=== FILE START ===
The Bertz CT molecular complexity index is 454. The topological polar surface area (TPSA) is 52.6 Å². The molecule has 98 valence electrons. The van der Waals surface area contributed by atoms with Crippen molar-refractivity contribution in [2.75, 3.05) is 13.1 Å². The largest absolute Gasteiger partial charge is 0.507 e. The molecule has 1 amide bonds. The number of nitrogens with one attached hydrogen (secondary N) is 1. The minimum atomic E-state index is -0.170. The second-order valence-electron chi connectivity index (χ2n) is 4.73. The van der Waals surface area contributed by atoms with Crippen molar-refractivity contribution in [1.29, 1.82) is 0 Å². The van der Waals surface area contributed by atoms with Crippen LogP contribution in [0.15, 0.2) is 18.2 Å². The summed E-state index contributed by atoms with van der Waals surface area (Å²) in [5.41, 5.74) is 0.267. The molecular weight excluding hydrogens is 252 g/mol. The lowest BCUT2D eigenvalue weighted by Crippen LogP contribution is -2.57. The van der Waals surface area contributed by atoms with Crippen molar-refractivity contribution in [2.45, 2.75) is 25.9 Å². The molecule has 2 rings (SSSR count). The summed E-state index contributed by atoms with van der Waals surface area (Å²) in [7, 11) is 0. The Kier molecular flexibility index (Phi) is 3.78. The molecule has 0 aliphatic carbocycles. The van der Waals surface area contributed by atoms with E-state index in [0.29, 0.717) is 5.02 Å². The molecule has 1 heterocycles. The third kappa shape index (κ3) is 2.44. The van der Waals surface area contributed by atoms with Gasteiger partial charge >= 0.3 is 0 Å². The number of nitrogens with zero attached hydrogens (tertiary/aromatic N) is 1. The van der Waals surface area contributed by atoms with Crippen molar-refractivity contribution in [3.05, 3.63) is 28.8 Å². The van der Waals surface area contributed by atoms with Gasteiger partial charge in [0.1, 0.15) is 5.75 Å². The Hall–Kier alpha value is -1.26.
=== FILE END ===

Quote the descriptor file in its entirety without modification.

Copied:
The Bertz CT molecular complexity index is 454. The topological polar surface area (TPSA) is 52.6 Å². The molecule has 98 valence electrons. The van der Waals surface area contributed by atoms with Crippen molar-refractivity contribution in [2.75, 3.05) is 13.1 Å². The largest absolute Gasteiger partial charge is 0.507 e. The molecule has 1 amide bonds. The number of nitrogens with one attached hydrogen (secondary N) is 1. The minimum atomic E-state index is -0.170. The second-order valence-electron chi connectivity index (χ2n) is 4.73. The van der Waals surface area contributed by atoms with Crippen molar-refractivity contribution in [1.29, 1.82) is 0 Å². The van der Waals surface area contributed by atoms with Crippen LogP contribution in [0.15, 0.2) is 18.2 Å². The summed E-state index contributed by atoms with van der Waals surface area (Å²) in [5.41, 5.74) is 0.267. The molecular weight excluding hydrogens is 252 g/mol. The lowest BCUT2D eigenvalue weighted by Crippen LogP contribution is -2.57. The van der Waals surface area contributed by atoms with Crippen molar-refractivity contribution in [2.45, 2.75) is 25.9 Å². The molecule has 2 rings (SSSR count). The summed E-state index contributed by atoms with van der Waals surface area (Å²) in [7, 11) is 0. The Kier molecular flexibility index (Phi) is 3.78. The molecule has 0 aliphatic carbocycles. The van der Waals surface area contributed by atoms with E-state index in [0.29, 0.717) is 5.02 Å². The molecule has 1 heterocycles. The third kappa shape index (κ3) is 2.44. The van der Waals surface area contributed by atoms with Gasteiger partial charge >= 0.3 is 0 Å². The number of nitrogens with zero attached hydrogens (tertiary/aromatic N) is 1. The van der Waals surface area contributed by atoms with Crippen molar-refractivity contribution in [3.05, 3.63) is 28.8 Å². The van der Waals surface area contributed by atoms with Gasteiger partial charge in [0.1, 0.15) is 5.75 Å². The Hall–Kier alpha value is -1.26.